RADNOR, Pa., May 28, 2021 /PRNewswire/ — The law firm of Kessler Topaz Meltzer & Check, LLP reminds investors that a securities fraud class action lawsuit has been filed against Credit Suisse Group AG (NYSE: CS) (“Credit Suisse”) on behalf of those who purchased or acquired Credit Suisse American Depositary Receipts (“ADRs”) between October 29, 2020 and March 31, 2021, inclusive (the “Class Period”).
Investor Deadline Reminder: Investors who purchased or acquired Credit Suisse ADRs during the Class Period may, no later than June 15, 2021, seek to be appointed as a lead plaintiff representative of the class. For additional information or to learn how to participate in this litigation please contact Kessler Topaz Meltzer & Check, LLP: James Maro, Esq. (484) 270-1453 or Adrienne Bell, Esq. (484) 270-1435; toll free at (844) 887-9500; via e-mail at [email protected]; or click https://www.ktmc.com/credit-suisse-class-action-lawsuit?utm_source=PR&utm_medium=Link&utm_campaign=credit_suisse
Credit Suisse is a global financial services company based in Zurich, Switzerland. Greensill Capital (“Greensill”), who for filed for insolvency protection on March 8, 2021, was a financial services company based in the United Kingdom and Australia focused on the provision of supply-chain financing and related services. Archegos Capital Management (“Archegos”) is a family office investment fund run by Sung Kook Hwang. Archegos’ investment holdings are primarily in the form of total return swaps, a financial instrument where the underlying securities are held by the banks that broker the investments.
On March 1, 2021, Credit Suisse froze $10 billion in funds that were invested in Greensill’s financial products and held by its supply-chain investment funds. On March 8, 2021, Greensill filed for insolvency protection, as it found itself unable to repay a $140 million loan to Credit Suisse. According to the Financial Times, more than 1,000 investors in the Greensill funds marketed were unable to exit their positions. By March 10, 2021, media reports revealed that Greensill investors had retained counsel and intended to sue Credit Suisse for their losses because Credit Suisse continued to market the biggest of the funds as a fully insured, low-risk product despite a decision by insurers during the summer of 2020 not to renew coverage. As the market digested this news, the market price of Credit Suisse ADRs fell from its close of $14.70 per ADR on March 1, 2021 to close at $12.85 per ADR by March 12, 2021, a decline of almost 13%.
Then, on Friday, March 26, 2021, several of the large banks offering prime brokerage services to Archegos – including Morgan Stanley, Goldman Sachs and UBS – suddenly began liquidating billions of dollars’ worth of shares that Archegos had swap positions on at fire sale prices after Archegos had failed to meet a margin call. By the time Credit Suisse tried to liquidate its own holdings of stocks underlying Archegos’ swap contracts over the ensuing weekend, prices had already collapsed and Credit Suisse quickly racked up billions of dollars in losses. Credit Suisse issued a press release on March 29, 2021 conceding that “the loss resulting from this exit . . . could be highly significant and material to our first quarter results.” The Financial Times then pegged Credit Suisse’s estimated losses at between $3 billion and $5 billion, more than a year’s worth of Credit Suisse’s net profit. The Wall Street Journal reported on March 31, 2021 that Credit Suisse “had a core capital buffer of 12.9% at year-end” and “[i]f the Archegos hit is $4 billion, that ratio could fall by roughly 1 percentage point to well below the 12.5% minimum targeted by the lender.” The market price of Credit Suisse ADRs fell another nearly 20% following this news, declining from a close of $13.21 per ADR on March 25, 2021 to close at $10.60 per ADR on March 31, 2021.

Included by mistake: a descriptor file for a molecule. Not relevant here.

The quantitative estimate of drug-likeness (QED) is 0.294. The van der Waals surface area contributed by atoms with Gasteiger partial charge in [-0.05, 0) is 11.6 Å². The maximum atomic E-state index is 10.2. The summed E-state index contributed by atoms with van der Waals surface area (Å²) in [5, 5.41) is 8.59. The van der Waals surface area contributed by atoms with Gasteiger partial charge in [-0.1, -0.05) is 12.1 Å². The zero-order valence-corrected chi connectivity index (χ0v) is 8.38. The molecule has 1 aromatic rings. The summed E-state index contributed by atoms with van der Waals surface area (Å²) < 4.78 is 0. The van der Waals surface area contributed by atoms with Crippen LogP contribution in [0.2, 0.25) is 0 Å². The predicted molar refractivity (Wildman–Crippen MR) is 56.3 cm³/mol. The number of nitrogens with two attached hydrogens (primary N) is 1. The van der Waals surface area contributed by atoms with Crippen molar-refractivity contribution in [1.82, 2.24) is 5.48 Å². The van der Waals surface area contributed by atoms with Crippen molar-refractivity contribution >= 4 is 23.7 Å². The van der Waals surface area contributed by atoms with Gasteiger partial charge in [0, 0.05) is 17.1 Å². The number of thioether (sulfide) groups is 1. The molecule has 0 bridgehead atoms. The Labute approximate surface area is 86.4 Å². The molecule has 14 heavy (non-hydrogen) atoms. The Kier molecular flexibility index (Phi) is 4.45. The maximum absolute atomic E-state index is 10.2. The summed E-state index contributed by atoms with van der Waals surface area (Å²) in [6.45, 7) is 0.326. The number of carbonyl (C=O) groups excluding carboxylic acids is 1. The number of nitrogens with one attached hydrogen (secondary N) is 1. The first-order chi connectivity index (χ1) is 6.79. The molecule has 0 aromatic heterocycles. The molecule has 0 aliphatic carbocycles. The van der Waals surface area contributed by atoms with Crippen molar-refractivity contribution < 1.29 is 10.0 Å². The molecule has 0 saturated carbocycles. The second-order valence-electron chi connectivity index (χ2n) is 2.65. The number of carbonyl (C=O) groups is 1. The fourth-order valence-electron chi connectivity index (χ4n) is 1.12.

The complaint alleges that throughout the Class Period, the defendants concealed material defects in Credit Suisse’s risk policies and procedures and compliance oversight functions and efforts to allow high-risk clients to take on excessive leverage, including Greensill and Archegos, exposing Credit Suisse to billions of dollars in losses.
Credit Suisse investors may, no later than June 15, 2021, seek to be appointed as a lead plaintiff representative of the class through Kessler Topaz Meltzer & Check, LLP or other counsel, or may choose to do nothing and remain an absent class member. A lead plaintiff is a representative party who acts on behalf of all class members in directing the litigation. In order to be appointed as a lead plaintiff, the Court must determine that the class member’s claim is typical of the claims of other class members, and that the class member will adequately represent the class. Your ability to share in any recovery is not affected by the decision of whether or not to serve as a lead plaintiff.
Kessler Topaz Meltzer & Check, LLP prosecutes class actions in state and federal courts throughout the country involving securities fraud, breaches of fiduciary duties and other violations of state and federal law. Kessler Topaz Meltzer & Check, LLP is a driving force behind corporate governance reform, and has recovered billions of dollars on behalf of institutional and individual investors from the United States and around the world. The firm represents investors, consumers and whistleblowers (private citizens who report fraudulent practices against the government and share in the recovery of government dollars). The complaint in this action was not filed by Kessler Topaz Meltzer & Check, LLP. For more information about Kessler Topaz Meltzer & Check, LLP please visit www.ktmc.com.
Kessler Topaz Meltzer & Check, LLP
James Maro, Jr., Esq.
Adrienne Bell, Esq.
280 King of Prussia Road
Radnor, PA 19087
(844) 887-9500 (toll free)
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